(Oct. 4, 2017)—Seven employees from the Chicago District have joined hundreds of U.S. Army Corps of Engineers (USACE) personnel from around the world to provide hurricane recovery support in the wake of Hurricanes Irma and Maria.
When disasters occur, Corps teams and other resources are mobilized from across the country to assist local districts and offices to deliver its response missions. On Sept. 16, the Corps was tasked by the Federal Emergency Management Agency (FEMA) to execute the $100 million Blue Roof mission headed by the Nashville District.
Vanessa Villarreal, public affairs specialist, works in the Operation Blue Roof Call Center housed inside a Corps Recovery Field Office (RFO) in Tampa, Fla.
The Call Center responds to those calling 1-888-ROOF-BLU, a program offered by FEMA and managed by USACE that provides temporary blue plastic covering to damaged roofs until arrangements can be made for permanent repairs. The center is taking calls from residents of Florida, the U.S. Virgin Islands, and Puerto Rico. Call center operators interact with an average of 265 callers a day.
On Sept. 24, the RFO, headed by the Jacksonville District, became fully operational with administrative support teams that included Army Corps of Engineers-Information Technology (ACE-IT), Human Resources, Internal Review, and Public Affairs. Within 10 days, Corps staff increased from 30 to 300.
The first blue roof was installed on Sept. 16 in Naples, Fla. As of Oct. 3, 11723 rights of entry (ROEs) have been collected, 9393 assessments have been made, and 1611 blue roofs have been installed.
The ROE form, a legal requirement that allows Corps workers to access properties and assess damages to homes, is filled out at a designated ROE center in each county. Then it’s given to a quality assurance (QA) assessor who then goes to each home. The mission is broken down into three zones: north, central, and south. QA teams are grouped by county and each team has up to 15 QAs with one team lead.
There are currently 237 Corps QA assessors. Six district employees are working QA: Mike Machalek, Bart Nuckols, Ryan Moore, Andrew Farver, Mike Cirillo, and Nihad Halilovic.
Mike Machalek, biologist with the Regulatory Branch, works QA in the south zone of Miami-Dade County. With a clipboard, cell phone, and tape measure in hand, his job is to fill out a temporary roofing assessment and work order for each home. Right now, he’s averaging 10 homes during his 12-hour day. And he serves as a team lead.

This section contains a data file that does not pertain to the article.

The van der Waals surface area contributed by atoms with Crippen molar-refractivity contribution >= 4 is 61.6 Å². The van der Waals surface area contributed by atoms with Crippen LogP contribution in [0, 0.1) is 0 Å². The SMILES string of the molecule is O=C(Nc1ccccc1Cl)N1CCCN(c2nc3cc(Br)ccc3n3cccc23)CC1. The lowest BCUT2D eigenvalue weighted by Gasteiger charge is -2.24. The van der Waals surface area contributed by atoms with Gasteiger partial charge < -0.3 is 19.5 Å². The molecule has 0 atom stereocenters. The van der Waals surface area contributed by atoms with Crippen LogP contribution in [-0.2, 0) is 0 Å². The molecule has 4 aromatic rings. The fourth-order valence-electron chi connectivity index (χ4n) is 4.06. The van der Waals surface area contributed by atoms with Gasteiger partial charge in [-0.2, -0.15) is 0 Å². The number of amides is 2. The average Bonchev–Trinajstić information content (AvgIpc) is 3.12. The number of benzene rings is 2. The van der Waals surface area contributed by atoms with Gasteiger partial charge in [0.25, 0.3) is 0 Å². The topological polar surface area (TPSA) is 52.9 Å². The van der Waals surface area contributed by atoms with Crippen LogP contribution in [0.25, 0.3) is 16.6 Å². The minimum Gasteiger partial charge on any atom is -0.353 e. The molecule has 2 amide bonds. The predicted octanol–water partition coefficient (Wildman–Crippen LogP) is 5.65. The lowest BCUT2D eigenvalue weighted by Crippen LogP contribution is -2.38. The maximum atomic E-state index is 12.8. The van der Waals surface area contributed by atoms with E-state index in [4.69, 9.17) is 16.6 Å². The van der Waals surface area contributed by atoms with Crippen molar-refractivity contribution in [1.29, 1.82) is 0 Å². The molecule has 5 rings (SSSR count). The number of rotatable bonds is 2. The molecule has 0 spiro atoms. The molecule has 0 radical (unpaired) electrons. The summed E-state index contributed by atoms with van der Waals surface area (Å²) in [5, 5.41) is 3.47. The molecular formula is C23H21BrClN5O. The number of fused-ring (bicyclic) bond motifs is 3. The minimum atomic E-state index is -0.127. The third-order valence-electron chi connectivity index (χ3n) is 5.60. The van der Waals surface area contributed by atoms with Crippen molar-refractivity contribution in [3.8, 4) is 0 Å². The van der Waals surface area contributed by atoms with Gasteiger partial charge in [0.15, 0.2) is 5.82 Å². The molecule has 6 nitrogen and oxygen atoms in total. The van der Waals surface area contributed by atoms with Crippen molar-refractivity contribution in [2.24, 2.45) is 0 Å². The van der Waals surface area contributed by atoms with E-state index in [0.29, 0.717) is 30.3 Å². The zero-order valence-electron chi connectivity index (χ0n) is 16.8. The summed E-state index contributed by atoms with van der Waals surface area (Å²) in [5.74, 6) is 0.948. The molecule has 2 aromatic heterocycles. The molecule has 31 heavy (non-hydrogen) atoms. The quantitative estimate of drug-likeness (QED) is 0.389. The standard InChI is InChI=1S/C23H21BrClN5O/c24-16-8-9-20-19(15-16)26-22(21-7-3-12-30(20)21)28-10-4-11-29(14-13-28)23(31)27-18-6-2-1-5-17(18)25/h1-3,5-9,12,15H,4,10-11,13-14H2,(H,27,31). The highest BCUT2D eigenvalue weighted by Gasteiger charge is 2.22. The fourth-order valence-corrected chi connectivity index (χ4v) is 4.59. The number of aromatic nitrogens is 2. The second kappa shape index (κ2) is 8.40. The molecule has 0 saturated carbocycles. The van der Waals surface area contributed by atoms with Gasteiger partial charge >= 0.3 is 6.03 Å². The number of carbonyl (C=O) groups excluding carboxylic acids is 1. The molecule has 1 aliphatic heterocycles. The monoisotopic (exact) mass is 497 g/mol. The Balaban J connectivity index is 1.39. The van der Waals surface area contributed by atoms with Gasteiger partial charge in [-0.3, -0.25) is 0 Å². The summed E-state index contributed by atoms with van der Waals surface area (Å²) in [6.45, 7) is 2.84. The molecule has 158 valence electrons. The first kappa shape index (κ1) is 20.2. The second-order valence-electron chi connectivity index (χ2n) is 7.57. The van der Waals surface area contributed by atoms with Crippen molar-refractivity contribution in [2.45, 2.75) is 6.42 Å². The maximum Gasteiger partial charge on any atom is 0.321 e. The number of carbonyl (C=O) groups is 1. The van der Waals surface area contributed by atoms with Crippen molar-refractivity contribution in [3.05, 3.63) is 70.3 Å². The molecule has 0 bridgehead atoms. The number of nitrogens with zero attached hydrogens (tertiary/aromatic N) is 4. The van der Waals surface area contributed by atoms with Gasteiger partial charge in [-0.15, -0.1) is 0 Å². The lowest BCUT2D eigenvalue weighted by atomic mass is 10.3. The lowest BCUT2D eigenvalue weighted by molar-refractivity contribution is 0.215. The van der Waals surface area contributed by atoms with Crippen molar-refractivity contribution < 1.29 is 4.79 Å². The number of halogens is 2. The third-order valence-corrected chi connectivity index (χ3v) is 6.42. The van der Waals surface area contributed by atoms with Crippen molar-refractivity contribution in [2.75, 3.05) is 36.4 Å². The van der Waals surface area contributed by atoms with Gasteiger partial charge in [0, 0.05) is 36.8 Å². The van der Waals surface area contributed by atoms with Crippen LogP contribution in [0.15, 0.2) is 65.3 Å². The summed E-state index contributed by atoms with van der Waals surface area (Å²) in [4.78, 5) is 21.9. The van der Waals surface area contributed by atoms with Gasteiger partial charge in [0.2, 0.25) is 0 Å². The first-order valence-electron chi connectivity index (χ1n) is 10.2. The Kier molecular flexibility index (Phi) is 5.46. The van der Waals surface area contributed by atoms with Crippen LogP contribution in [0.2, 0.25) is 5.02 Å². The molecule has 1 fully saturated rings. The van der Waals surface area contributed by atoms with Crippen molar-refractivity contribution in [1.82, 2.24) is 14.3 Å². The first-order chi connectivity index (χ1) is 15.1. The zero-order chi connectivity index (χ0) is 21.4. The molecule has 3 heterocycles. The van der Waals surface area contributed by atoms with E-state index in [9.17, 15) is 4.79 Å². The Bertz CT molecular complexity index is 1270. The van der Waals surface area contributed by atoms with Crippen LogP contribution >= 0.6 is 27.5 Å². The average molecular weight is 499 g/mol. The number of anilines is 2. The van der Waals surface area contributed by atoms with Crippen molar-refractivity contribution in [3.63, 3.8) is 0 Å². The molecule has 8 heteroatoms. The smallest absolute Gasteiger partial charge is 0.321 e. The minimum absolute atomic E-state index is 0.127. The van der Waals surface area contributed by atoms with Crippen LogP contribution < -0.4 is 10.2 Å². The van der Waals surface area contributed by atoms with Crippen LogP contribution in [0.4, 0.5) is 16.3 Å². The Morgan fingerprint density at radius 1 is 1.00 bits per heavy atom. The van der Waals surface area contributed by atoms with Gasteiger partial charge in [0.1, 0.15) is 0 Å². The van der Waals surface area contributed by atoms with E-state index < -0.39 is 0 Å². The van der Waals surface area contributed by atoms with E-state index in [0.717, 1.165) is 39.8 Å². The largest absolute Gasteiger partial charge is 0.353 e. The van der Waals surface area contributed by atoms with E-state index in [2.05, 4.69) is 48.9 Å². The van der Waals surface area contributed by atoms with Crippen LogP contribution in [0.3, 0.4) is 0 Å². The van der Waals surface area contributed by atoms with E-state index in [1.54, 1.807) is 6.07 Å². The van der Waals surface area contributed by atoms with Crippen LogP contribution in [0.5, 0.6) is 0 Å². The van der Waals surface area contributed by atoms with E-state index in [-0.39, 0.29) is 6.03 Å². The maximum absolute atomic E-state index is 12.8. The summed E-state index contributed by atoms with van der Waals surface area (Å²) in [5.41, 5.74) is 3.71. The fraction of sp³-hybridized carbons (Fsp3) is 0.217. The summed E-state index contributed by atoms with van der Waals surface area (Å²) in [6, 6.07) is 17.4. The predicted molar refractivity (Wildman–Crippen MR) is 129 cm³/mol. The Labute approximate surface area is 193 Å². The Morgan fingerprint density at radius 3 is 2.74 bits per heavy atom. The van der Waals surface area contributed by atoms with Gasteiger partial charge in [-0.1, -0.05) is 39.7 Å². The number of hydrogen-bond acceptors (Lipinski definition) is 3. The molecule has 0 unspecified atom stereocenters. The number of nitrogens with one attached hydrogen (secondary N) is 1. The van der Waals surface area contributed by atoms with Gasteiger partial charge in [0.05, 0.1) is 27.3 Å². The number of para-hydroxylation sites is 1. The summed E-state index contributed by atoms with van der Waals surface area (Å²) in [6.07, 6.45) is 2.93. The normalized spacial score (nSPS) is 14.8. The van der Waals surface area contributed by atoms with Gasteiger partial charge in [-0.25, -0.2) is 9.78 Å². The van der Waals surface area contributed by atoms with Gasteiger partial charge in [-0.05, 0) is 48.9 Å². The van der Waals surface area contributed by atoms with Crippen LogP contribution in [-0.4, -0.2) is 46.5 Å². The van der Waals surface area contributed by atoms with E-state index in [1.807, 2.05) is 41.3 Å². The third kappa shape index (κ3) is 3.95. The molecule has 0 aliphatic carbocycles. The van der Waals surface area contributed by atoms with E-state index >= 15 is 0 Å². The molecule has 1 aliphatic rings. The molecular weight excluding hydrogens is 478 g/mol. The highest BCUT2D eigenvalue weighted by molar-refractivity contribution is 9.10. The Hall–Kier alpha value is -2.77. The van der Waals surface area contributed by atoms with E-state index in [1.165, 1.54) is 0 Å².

QAs act as inspectors who travel out to properties all day and assess roof damage, draw up sketches of proposed fixes, then estimate the quantities of required tarp, 2x4s, plywood, and tape. The process used to be entirely by paper. Now, work is done via iPhones and an app which allows QAs to do their assessment and transmit all the required data electronically. Once assessments are done and sent on to the Dispatch Center in Tampa, the assessments make their way to the Corps' contractors who then do the actual installation.
“When I did this mission 14 years ago, it was all pen and paper,” he said. “Technology didn’t exist back then. Everything now is electronic. We do the assessments, put in the numbers, take a photo of the form, and the completed ROEs disappear and we get new ones added to our list. It’s all mapped out on the phone so it tells you how to get to each location. Nice and simple.”
Bart Nuckols, engineering technician, said this mission is personal.
“I volunteered because of Irma hitting close to home with all of my wife's family in Puerto Rico,” he said. “I also felt a need to help out down south after living through a few hurricanes and tropical storms in Louisiana while employed with the Corps in New Orleans.”
Ryan Moore, construction representative, works in the north region. He said he’s visited about 55 homeowners since his Sept. 23 start.
“Once I arrive at the property, I assess the home’s roof for damage and determine what needs to be done by the contractor who will later install the temporary roof,” he said.
Andrew Farver, office engineer within the Construction Section, started out last week in the central region and on the Lee County (i.e. Ft. Myers) team. He worked on his own for three days and then was promoted to QA team lead. Aside from the occasional team meeting every few days, he said QAs are very much on their own just knocking out as many assessments as they can in a 12-hour day.
As a lead, he said he’s still very much a QA and goes out to do assessments when he can – just with the added responsibility of answering, or elevating upward, any questions or issues his QAs may have. He also organizes occasional team meetings for mission updates, gets new QAs out into the field to shadow more experienced QAs, and reports to his region supervisor.
“The fact that we have the opportunity to help the public is amazing,” Farver said. “Some days can be long, hot, and stressful. But we get the opportunity to see new parts of the country and interact with people with interesting backgrounds and stories. I take a lot of pride in being the face of the Corps, and in a larger part the government, to these people.”
Mike Cirillo, engineer technician, collects ROEs and said he’s the first face people see when they go for help.
“It's my home state and I wanted to help,” he said. Plus, my family is still here. Growing up in Florida, I've been through a few hurricanes and understand the devastation to lives that is left in its wake. A smiling face and some reassurance that help is on the way goes a long way when dealing with something like this.”
Nihad Halilovic, office engineer in the Construction Section, is a QA in the central region.
“The reason I volunteered was to help those in need after they've been struck by a natural disaster,” he said. “This way I feel like I am contributing and helping directly to our fellow citizens.”